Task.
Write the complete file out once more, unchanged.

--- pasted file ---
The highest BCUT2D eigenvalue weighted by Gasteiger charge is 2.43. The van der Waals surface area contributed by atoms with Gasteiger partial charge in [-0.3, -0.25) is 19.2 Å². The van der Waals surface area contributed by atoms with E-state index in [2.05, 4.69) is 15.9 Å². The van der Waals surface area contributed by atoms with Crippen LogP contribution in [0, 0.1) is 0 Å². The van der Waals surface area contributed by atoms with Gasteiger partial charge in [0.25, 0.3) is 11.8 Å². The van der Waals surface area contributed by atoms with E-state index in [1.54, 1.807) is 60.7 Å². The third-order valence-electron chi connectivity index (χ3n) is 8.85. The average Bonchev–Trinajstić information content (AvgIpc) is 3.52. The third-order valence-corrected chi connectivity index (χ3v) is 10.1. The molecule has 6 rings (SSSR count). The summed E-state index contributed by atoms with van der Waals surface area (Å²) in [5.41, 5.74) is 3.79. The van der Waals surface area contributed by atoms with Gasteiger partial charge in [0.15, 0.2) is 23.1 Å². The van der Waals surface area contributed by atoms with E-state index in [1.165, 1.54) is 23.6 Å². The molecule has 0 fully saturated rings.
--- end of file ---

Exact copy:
The highest BCUT2D eigenvalue weighted by Gasteiger charge is 2.43. The van der Waals surface area contributed by atoms with Gasteiger partial charge in [-0.3, -0.25) is 19.2 Å². The van der Waals surface area contributed by atoms with E-state index in [2.05, 4.69) is 15.9 Å². The van der Waals surface area contributed by atoms with Crippen LogP contribution in [0, 0.1) is 0 Å². The van der Waals surface area contributed by atoms with Gasteiger partial charge in [0.25, 0.3) is 11.8 Å². The van der Waals surface area contributed by atoms with E-state index in [1.54, 1.807) is 60.7 Å². The third-order valence-electron chi connectivity index (χ3n) is 8.85. The average Bonchev–Trinajstić information content (AvgIpc) is 3.52. The third-order valence-corrected chi connectivity index (χ3v) is 10.1. The molecule has 6 rings (SSSR count). The summed E-state index contributed by atoms with van der Waals surface area (Å²) in [5.41, 5.74) is 3.79. The van der Waals surface area contributed by atoms with Gasteiger partial charge in [0.15, 0.2) is 23.1 Å². The van der Waals surface area contributed by atoms with E-state index in [1.165, 1.54) is 23.6 Å². The molecule has 0 fully saturated rings.